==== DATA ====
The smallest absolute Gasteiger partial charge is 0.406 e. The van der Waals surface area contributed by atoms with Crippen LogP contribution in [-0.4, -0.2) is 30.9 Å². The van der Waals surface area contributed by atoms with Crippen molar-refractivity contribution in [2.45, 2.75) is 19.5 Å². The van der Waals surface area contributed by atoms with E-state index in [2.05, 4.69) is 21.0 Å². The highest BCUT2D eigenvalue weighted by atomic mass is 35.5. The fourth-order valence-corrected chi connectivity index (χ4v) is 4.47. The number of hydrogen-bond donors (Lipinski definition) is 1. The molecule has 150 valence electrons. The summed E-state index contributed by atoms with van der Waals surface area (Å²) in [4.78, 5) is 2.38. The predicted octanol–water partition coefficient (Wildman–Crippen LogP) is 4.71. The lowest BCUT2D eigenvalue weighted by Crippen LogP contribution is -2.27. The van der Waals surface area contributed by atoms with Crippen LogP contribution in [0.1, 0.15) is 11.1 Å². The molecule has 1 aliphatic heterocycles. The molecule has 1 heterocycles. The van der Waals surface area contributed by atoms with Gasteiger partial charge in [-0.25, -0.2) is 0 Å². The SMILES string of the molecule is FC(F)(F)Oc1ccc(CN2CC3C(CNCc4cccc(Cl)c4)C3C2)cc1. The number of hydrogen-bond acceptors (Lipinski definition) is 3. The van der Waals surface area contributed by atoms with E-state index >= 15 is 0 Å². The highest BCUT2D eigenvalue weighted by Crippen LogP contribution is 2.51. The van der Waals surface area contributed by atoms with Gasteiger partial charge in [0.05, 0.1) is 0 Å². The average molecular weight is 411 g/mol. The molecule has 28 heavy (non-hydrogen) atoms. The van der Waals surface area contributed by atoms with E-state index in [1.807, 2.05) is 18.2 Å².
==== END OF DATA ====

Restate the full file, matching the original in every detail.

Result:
The smallest absolute Gasteiger partial charge is 0.406 e. The van der Waals surface area contributed by atoms with Crippen LogP contribution in [-0.4, -0.2) is 30.9 Å². The van der Waals surface area contributed by atoms with Crippen molar-refractivity contribution in [2.45, 2.75) is 19.5 Å². The van der Waals surface area contributed by atoms with E-state index in [2.05, 4.69) is 21.0 Å². The highest BCUT2D eigenvalue weighted by atomic mass is 35.5. The fourth-order valence-corrected chi connectivity index (χ4v) is 4.47. The number of hydrogen-bond donors (Lipinski definition) is 1. The molecule has 150 valence electrons. The summed E-state index contributed by atoms with van der Waals surface area (Å²) in [4.78, 5) is 2.38. The predicted octanol–water partition coefficient (Wildman–Crippen LogP) is 4.71. The lowest BCUT2D eigenvalue weighted by Crippen LogP contribution is -2.27. The van der Waals surface area contributed by atoms with Crippen LogP contribution in [0.1, 0.15) is 11.1 Å². The molecule has 1 aliphatic heterocycles. The molecule has 1 heterocycles. The van der Waals surface area contributed by atoms with Gasteiger partial charge in [-0.25, -0.2) is 0 Å². The SMILES string of the molecule is FC(F)(F)Oc1ccc(CN2CC3C(CNCc4cccc(Cl)c4)C3C2)cc1. The number of hydrogen-bond acceptors (Lipinski definition) is 3. The van der Waals surface area contributed by atoms with E-state index >= 15 is 0 Å². The highest BCUT2D eigenvalue weighted by Crippen LogP contribution is 2.51. The van der Waals surface area contributed by atoms with Gasteiger partial charge in [0.05, 0.1) is 0 Å². The average molecular weight is 411 g/mol. The molecule has 28 heavy (non-hydrogen) atoms. The van der Waals surface area contributed by atoms with E-state index in [1.807, 2.05) is 18.2 Å².